The U.S. Interior Department announced Friday that it will not be restoring federal protections for Yellowstone National Park’s grizzly bear population. This decision was made after a months-long review process and came despite a previous court ruling that questioned how the federal government allowed individual states to manage grizzly populations.
Thanks to protections that were introduced in 1975 as the grizzly bear was classified as a threatened species, Yellowstone’s grizzly population had grown from 136 that year to about 700 as of the present, Mother Nature Network wrote. In 2017, grizzlies were removed from the Endangered Species List, and the National Park Service wrote at that time that the species had made a “remarkable recovery” in the Greater Yellowstone Ecosystem, with the population in the area believed to have reached its capacity.
As recalled by CBS News, the federal court-mandated review began last year, when it was decided that the Interior Department had to take into account the loss of a species’ historical habitat and how it could impact its recovery. This was part of a case involving Great Lakes-area gray wolves, which, in similar fashion to grizzly bears, have lost most of their historical habitat, but have nonetheless recovered in parts of the U.S. However, the Interior Department disagreed with this ruling on Friday, emphasizing that Yellowstone’s grizzly bear population has indeed recovered, and grizzlies that live outside of the park’s region are still given the required protections for threatened species.
Since last year, conservationists have expressed concern over the grizzly’s removal from the Endangered Species List. According to Mother Nature Network, these concerns have ramped up now that two of the three states the Greater Yellowstone Ecosystem is located in have proposed limited public bear hunts for this fall. CBS News wrote that hunters are allowed to kill 10 male and two female grizzlies in Wyoming, and one male and no females in Idaho. Final rulings have yet to be made for the proposed bear hunts in both states.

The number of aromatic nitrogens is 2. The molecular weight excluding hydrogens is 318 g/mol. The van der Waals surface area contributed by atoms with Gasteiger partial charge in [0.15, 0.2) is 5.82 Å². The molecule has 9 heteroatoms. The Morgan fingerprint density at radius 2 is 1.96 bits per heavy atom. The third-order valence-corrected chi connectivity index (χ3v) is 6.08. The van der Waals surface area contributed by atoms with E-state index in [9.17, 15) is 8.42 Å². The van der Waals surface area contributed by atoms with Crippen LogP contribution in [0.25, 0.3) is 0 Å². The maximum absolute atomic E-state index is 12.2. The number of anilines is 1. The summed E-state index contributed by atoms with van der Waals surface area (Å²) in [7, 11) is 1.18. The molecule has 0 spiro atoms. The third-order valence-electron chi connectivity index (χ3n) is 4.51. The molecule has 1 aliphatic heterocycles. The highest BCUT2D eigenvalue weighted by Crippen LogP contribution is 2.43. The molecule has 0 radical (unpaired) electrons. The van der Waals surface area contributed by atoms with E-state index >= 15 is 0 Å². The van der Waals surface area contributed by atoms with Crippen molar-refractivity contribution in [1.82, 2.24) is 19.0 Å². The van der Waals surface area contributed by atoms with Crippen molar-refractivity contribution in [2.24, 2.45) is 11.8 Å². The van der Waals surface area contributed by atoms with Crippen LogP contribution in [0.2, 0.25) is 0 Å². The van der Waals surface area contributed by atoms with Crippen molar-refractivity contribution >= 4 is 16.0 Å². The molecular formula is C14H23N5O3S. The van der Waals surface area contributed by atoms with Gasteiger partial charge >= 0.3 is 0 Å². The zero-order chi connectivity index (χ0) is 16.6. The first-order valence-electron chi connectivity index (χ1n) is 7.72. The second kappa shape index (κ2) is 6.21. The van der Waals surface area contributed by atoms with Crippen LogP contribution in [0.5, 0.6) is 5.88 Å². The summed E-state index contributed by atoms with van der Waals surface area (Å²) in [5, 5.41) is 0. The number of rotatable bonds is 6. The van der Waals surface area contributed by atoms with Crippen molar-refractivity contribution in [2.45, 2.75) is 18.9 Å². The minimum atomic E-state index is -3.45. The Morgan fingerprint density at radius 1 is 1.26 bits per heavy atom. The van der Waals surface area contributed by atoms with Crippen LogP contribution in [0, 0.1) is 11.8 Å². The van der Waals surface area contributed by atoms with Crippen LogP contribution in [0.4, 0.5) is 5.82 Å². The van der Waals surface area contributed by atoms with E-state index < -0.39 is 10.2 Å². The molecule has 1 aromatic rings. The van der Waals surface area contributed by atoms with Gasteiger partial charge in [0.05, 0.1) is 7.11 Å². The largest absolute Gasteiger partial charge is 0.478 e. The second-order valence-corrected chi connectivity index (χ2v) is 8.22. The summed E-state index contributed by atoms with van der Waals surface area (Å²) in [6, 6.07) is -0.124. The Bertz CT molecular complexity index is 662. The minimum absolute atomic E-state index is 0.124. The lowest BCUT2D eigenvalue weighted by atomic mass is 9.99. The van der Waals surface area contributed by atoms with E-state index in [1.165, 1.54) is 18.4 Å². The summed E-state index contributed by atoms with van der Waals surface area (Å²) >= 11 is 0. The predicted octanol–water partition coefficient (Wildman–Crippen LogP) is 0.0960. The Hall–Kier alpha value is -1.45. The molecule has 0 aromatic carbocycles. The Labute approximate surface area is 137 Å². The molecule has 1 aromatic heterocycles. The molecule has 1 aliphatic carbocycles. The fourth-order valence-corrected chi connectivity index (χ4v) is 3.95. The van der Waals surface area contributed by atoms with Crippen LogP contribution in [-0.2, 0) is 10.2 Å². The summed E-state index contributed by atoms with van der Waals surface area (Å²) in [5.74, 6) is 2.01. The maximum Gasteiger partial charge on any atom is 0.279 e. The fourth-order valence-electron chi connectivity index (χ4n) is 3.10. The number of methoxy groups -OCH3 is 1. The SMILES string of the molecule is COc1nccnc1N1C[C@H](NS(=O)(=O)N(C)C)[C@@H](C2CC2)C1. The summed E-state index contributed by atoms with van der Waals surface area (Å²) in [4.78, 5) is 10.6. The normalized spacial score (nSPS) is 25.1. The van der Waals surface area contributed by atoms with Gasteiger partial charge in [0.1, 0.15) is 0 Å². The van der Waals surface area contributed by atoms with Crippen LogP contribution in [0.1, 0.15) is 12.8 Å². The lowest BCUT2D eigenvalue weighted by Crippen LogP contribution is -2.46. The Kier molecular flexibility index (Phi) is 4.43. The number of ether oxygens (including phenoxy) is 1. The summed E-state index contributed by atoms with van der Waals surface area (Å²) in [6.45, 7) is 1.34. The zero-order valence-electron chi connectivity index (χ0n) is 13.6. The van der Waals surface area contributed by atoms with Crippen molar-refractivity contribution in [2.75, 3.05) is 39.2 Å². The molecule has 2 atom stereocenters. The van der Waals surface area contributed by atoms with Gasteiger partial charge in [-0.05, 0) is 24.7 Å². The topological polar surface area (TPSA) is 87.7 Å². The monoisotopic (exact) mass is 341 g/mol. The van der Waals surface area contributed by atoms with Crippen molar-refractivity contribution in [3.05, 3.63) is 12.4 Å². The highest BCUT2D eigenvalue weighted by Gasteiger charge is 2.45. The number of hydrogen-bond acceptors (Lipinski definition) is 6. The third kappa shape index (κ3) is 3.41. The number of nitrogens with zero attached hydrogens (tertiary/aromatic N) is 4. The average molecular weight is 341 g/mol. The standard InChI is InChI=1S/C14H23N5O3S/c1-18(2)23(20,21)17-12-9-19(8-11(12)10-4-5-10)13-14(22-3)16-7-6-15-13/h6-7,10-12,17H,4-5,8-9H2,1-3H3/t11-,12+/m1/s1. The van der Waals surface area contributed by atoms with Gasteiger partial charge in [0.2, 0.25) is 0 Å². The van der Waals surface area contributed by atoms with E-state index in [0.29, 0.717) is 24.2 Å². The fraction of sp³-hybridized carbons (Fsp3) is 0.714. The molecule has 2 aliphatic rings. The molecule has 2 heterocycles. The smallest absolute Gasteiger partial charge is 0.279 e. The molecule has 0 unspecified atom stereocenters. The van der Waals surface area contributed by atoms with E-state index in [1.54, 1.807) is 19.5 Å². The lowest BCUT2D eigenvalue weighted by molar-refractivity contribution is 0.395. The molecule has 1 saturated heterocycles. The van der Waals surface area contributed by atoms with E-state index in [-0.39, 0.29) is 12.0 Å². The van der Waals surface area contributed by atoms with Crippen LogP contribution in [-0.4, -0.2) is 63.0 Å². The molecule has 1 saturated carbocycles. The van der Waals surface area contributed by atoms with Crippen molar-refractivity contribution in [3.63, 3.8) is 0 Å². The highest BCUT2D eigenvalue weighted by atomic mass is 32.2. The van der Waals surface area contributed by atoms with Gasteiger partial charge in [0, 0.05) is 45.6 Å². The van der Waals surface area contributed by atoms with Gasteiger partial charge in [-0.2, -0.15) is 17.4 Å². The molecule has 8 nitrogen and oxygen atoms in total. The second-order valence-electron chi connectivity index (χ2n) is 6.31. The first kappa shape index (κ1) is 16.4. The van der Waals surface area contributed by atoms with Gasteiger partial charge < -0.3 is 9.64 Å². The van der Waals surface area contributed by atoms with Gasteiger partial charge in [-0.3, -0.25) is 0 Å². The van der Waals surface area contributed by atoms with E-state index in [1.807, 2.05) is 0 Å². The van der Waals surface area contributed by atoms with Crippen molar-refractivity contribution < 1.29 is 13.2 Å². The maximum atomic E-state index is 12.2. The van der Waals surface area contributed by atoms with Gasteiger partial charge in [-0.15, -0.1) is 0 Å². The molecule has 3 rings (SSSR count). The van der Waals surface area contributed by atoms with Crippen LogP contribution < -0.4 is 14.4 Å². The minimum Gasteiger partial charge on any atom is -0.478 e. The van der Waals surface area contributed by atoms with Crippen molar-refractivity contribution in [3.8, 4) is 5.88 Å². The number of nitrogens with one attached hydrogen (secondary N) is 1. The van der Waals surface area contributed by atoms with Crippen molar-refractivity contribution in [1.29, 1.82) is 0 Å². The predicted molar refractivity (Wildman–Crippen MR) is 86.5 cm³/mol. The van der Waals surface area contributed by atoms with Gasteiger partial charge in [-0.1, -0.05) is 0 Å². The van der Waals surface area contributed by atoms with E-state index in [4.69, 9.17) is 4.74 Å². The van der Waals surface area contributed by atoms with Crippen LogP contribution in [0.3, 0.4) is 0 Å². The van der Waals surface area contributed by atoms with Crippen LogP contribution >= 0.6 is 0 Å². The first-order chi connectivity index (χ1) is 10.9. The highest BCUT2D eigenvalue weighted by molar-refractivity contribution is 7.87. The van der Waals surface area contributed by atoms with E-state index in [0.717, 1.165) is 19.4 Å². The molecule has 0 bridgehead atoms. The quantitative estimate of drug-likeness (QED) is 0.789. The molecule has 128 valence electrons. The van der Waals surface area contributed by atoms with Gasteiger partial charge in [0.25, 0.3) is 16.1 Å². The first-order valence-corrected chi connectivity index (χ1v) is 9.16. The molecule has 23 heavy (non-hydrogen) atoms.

Another concern is the possibility of climate change putting the future of Yellowstone’s grizzly population at risk, as federal protections could ensure that the bears are able to adjust to any changes to their habitat or their sources of food.
In a statement issued to CBS News, Center for Biological Diversity staff attorney Andrea Santarsiere commented on the recent Interior Department announcement, maintaining that Yellowstone’s grizzlies haven’t recovered enough for protections to be lifted.
“They still occupy less than 5 percent of their historical range. That’s just not recovery.”
On the other hand, the Interior Department’s decision was praised by pro-hunting groups such as the Safari Club, whose attorney, Doug Burdin, told CBS News that the federal agency did the right thing and that there are key differences between the protections that grizzly bears and wolves should receive. He pointed out that non-Yellowstone grizzlies are still protected in the Lower 48 states, while the Great Lakes population of gray wolves was the last that was still protected by the U.S. government.